IDisposable.Dispose IDisposable.Dispose IDisposable.Dispose IDisposable.Dispose Method

Definition

Performs application-defined tasks associated with freeing, releasing, or resetting unmanaged resources.

public:
 void Dispose();
public void Dispose ();
abstract member Dispose : unit -> unit
Public Sub Dispose ()

Examples

The following example shows how you can implement the Dispose method.

#using <System.dll>
#using <System.Windows.Forms.dll>

using namespace System;
using namespace System::ComponentModel;
using namespace System::Windows::Forms;

// The following example demonstrates how to create a class that 
// implements the IDisposable interface and the IDisposable.Dispose
// method with finalization to clean up unmanaged resources. 
//
public ref class MyResource: public IDisposable
{
private:

   // Pointer to an external unmanaged resource.
   IntPtr handle;

   // A managed resource this class uses.
   Component^ component;

   // Track whether Dispose has been called.
   bool disposed;

public:
   // The class constructor.
   MyResource( IntPtr handle, Component^ component )
   {
      this->handle = handle;
      this->component = component;
      disposed = false;
   }

   // This method is called if the user explicitly disposes of the
   // object (by calling the Dispose method in other managed languages, 
   // or the destructor in C++). The compiler emits as a call to 
   // GC::SuppressFinalize( this ) for you, so there is no need to 
   // call it here.
   ~MyResource() 
   {
      // Dispose of managed resources.
      component->~Component();

      // Call C++ finalizer to clean up unmanaged resources.
      this->!MyResource();

      // Mark the class as disposed. This flag allows you to throw an
      // exception if a disposed object is accessed.
      disposed = true;
   }

   // Use interop to call the method necessary to clean up the 
   // unmanaged resource.
   //
   [System::Runtime::InteropServices::DllImport("Kernel32")]
   static Boolean CloseHandle( IntPtr handle );

   // The C++ finalizer destructor ensures that unmanaged resources get
   // released if the user releases the object without explicitly 
   // disposing of it.
   //
   !MyResource()
   {      
      // Call the appropriate methods to clean up unmanaged 
      // resources here. If disposing is false when Dispose(bool,
      // disposing) is called, only the following code is executed.
      CloseHandle( handle );
      handle = IntPtr::Zero;
   }

};

void main()
{
   // Insert code here to create and use the MyResource object.
   MyResource^ mr = gcnew MyResource((IntPtr) 42, (Component^) gcnew Button());
   mr->~MyResource();
}
using System;
using System.ComponentModel;

// The following example demonstrates how to create
// a resource class that implements the IDisposable interface
// and the IDisposable.Dispose method.

public class DisposeExample
{
    // A base class that implements IDisposable.
    // By implementing IDisposable, you are announcing that
    // instances of this type allocate scarce resources.
    public class MyResource: IDisposable
    {
        // Pointer to an external unmanaged resource.
        private IntPtr handle;
        // Other managed resource this class uses.
        private Component component = new Component();
        // Track whether Dispose has been called.
        private bool disposed = false;

        // The class constructor.
        public MyResource(IntPtr handle)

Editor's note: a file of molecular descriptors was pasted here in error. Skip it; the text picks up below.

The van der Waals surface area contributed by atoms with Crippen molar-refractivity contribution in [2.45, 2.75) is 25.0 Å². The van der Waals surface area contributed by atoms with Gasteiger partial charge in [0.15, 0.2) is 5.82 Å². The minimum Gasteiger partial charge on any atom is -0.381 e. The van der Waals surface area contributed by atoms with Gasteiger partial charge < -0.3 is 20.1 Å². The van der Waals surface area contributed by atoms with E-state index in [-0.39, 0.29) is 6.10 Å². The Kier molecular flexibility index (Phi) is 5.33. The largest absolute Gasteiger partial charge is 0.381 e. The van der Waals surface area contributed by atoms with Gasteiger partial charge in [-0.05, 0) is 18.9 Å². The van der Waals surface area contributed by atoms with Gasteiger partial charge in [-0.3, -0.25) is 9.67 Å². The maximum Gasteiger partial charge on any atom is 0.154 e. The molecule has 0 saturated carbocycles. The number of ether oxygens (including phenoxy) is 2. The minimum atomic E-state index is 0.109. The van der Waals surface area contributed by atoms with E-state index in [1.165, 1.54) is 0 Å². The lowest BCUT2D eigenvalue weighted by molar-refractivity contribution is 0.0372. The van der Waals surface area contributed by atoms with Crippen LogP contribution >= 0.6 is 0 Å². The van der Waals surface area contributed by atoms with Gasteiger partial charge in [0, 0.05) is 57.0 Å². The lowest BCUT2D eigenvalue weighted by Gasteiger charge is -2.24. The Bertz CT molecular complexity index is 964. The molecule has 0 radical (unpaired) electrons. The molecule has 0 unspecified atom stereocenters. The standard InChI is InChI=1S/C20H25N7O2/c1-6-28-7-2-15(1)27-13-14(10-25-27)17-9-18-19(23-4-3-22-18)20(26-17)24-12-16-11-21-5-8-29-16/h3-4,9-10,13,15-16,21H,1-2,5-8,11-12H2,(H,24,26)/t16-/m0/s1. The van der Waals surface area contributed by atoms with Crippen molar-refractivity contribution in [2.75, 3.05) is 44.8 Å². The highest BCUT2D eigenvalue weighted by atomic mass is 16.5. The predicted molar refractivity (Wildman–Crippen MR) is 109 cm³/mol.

{
            this.handle = handle;
        }

        // Implement IDisposable.
        // Do not make this method virtual.
        // A derived class should not be able to override this method.
        public void Dispose()
        {
            Dispose(true);
            // This object will be cleaned up by the Dispose method.
            // Therefore, you should call GC.SupressFinalize to
            // take this object off the finalization queue
            // and prevent finalization code for this object
            // from executing a second time.
            GC.SuppressFinalize(this);
        }

        // Dispose(bool disposing) executes in two distinct scenarios.
        // If disposing equals true, the method has been called directly
        // or indirectly by a user's code. Managed and unmanaged resources
        // can be disposed.
        // If disposing equals false, the method has been called by the
        // runtime from inside the finalizer and you should not reference
        // other objects. Only unmanaged resources can be disposed.
        protected virtual void Dispose(bool disposing)
        {
            // Check to see if Dispose has already been called.
            if(!this.disposed)
            {
                // If disposing equals true, dispose all managed
                // and unmanaged resources.
                if(disposing)
                {
                    // Dispose managed resources.
                    component.Dispose();
                }

                // Call the appropriate methods to clean up
                // unmanaged resources here.
                // If disposing is false,
                // only the following code is executed.
                CloseHandle(handle);
                handle = IntPtr.Zero;

                // Note disposing has been done.
                disposed = true;

            }
        }

        // Use interop to call the method necessary
        // to clean up the unmanaged resource.
        [System.Runtime.InteropServices.DllImport("Kernel32")]
        private extern static Boolean CloseHandle(IntPtr handle);

        // Use C# destructor syntax for finalization code.
        // This destructor will run only if the Dispose method
        // does not get called.
        // It gives your base class the opportunity to finalize.
        // Do not provide destructors in types derived from this class.
        ~MyResource()
        {
            // Do not re-create Dispose clean-up code here.
            // Calling Dispose(false) is optimal in terms of
            // readability and maintainability.
            Dispose(false);
        }